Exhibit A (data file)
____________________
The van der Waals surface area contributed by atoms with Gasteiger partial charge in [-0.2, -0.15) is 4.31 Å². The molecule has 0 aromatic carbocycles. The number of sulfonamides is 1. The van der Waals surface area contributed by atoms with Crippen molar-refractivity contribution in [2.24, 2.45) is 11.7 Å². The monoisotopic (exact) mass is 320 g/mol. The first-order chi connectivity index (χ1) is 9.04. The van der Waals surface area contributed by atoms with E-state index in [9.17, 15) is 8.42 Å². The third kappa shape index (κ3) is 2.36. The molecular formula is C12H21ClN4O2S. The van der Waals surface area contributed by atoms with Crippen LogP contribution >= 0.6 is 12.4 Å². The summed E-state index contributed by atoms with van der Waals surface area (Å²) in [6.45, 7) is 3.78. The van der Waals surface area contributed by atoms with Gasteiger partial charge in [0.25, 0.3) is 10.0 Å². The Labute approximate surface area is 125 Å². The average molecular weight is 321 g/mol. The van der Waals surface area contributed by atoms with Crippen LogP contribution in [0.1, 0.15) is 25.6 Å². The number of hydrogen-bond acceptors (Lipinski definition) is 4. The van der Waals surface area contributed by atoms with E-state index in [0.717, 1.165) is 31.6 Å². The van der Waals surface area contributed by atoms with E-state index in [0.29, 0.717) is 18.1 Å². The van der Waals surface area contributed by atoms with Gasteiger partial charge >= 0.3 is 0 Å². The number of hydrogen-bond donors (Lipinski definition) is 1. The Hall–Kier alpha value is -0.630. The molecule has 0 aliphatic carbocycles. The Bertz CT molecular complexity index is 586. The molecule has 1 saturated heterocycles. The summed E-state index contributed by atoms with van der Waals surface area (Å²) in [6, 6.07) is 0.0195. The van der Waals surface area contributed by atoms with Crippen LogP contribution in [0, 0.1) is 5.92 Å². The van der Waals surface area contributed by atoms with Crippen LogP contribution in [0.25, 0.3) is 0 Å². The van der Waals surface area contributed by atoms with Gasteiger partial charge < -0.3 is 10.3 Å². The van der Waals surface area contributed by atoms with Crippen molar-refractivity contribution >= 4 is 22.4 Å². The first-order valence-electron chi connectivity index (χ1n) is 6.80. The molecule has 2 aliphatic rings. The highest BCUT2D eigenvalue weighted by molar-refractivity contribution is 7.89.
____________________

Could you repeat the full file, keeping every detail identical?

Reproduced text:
The van der Waals surface area contributed by atoms with Gasteiger partial charge in [-0.2, -0.15) is 4.31 Å². The molecule has 0 aromatic carbocycles. The number of sulfonamides is 1. The van der Waals surface area contributed by atoms with Crippen molar-refractivity contribution in [2.24, 2.45) is 11.7 Å². The monoisotopic (exact) mass is 320 g/mol. The first-order chi connectivity index (χ1) is 9.04. The van der Waals surface area contributed by atoms with E-state index in [9.17, 15) is 8.42 Å². The third kappa shape index (κ3) is 2.36. The molecular formula is C12H21ClN4O2S. The van der Waals surface area contributed by atoms with Crippen LogP contribution >= 0.6 is 12.4 Å². The summed E-state index contributed by atoms with van der Waals surface area (Å²) in [6.45, 7) is 3.78. The van der Waals surface area contributed by atoms with Gasteiger partial charge in [0.25, 0.3) is 10.0 Å². The Labute approximate surface area is 125 Å². The average molecular weight is 321 g/mol. The van der Waals surface area contributed by atoms with Crippen LogP contribution in [0.1, 0.15) is 25.6 Å². The number of hydrogen-bond acceptors (Lipinski definition) is 4. The van der Waals surface area contributed by atoms with E-state index in [0.717, 1.165) is 31.6 Å². The van der Waals surface area contributed by atoms with E-state index in [0.29, 0.717) is 18.1 Å². The van der Waals surface area contributed by atoms with Gasteiger partial charge >= 0.3 is 0 Å². The number of hydrogen-bond donors (Lipinski definition) is 1. The Hall–Kier alpha value is -0.630. The molecule has 0 aliphatic carbocycles. The Bertz CT molecular complexity index is 586. The molecule has 1 saturated heterocycles. The summed E-state index contributed by atoms with van der Waals surface area (Å²) in [6, 6.07) is 0.0195. The van der Waals surface area contributed by atoms with Crippen LogP contribution in [0, 0.1) is 5.92 Å². The van der Waals surface area contributed by atoms with Crippen LogP contribution in [0.25, 0.3) is 0 Å². The van der Waals surface area contributed by atoms with Gasteiger partial charge < -0.3 is 10.3 Å². The van der Waals surface area contributed by atoms with Crippen molar-refractivity contribution >= 4 is 22.4 Å². The first-order valence-electron chi connectivity index (χ1n) is 6.80. The molecule has 2 aliphatic rings. The highest BCUT2D eigenvalue weighted by molar-refractivity contribution is 7.89.